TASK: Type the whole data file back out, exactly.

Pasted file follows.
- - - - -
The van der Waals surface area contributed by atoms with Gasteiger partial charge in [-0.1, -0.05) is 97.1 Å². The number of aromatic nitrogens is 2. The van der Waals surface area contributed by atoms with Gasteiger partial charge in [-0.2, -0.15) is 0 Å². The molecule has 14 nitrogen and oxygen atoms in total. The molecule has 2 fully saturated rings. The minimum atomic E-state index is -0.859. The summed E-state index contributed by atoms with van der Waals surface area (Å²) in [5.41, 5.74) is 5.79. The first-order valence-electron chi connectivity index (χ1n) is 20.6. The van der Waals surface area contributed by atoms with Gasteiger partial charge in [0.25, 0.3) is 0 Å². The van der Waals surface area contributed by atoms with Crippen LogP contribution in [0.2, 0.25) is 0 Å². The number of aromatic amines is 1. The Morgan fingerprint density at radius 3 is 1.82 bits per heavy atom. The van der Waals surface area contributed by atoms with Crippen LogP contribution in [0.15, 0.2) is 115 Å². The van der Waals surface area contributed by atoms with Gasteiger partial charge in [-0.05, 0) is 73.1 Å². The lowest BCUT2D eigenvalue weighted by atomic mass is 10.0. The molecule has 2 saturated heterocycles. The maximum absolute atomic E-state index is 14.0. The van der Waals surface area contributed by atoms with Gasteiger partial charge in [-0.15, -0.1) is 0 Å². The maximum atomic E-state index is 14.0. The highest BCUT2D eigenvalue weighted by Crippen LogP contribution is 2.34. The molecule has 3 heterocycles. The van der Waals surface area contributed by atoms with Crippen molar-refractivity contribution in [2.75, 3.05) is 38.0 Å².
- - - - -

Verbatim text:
The van der Waals surface area contributed by atoms with Gasteiger partial charge in [-0.1, -0.05) is 97.1 Å². The number of aromatic nitrogens is 2. The van der Waals surface area contributed by atoms with Gasteiger partial charge in [-0.2, -0.15) is 0 Å². The molecule has 14 nitrogen and oxygen atoms in total. The molecule has 2 fully saturated rings. The minimum atomic E-state index is -0.859. The summed E-state index contributed by atoms with van der Waals surface area (Å²) in [5.41, 5.74) is 5.79. The first-order valence-electron chi connectivity index (χ1n) is 20.6. The van der Waals surface area contributed by atoms with Gasteiger partial charge in [0.25, 0.3) is 0 Å². The van der Waals surface area contributed by atoms with Crippen LogP contribution in [0.2, 0.25) is 0 Å². The number of aromatic amines is 1. The Morgan fingerprint density at radius 3 is 1.82 bits per heavy atom. The van der Waals surface area contributed by atoms with Crippen LogP contribution in [0.15, 0.2) is 115 Å². The van der Waals surface area contributed by atoms with Gasteiger partial charge in [-0.05, 0) is 73.1 Å². The lowest BCUT2D eigenvalue weighted by atomic mass is 10.0. The molecule has 2 saturated heterocycles. The maximum absolute atomic E-state index is 14.0. The van der Waals surface area contributed by atoms with Gasteiger partial charge in [-0.15, -0.1) is 0 Å². The maximum atomic E-state index is 14.0. The highest BCUT2D eigenvalue weighted by Crippen LogP contribution is 2.34. The molecule has 3 heterocycles. The van der Waals surface area contributed by atoms with Crippen molar-refractivity contribution in [2.75, 3.05) is 38.0 Å².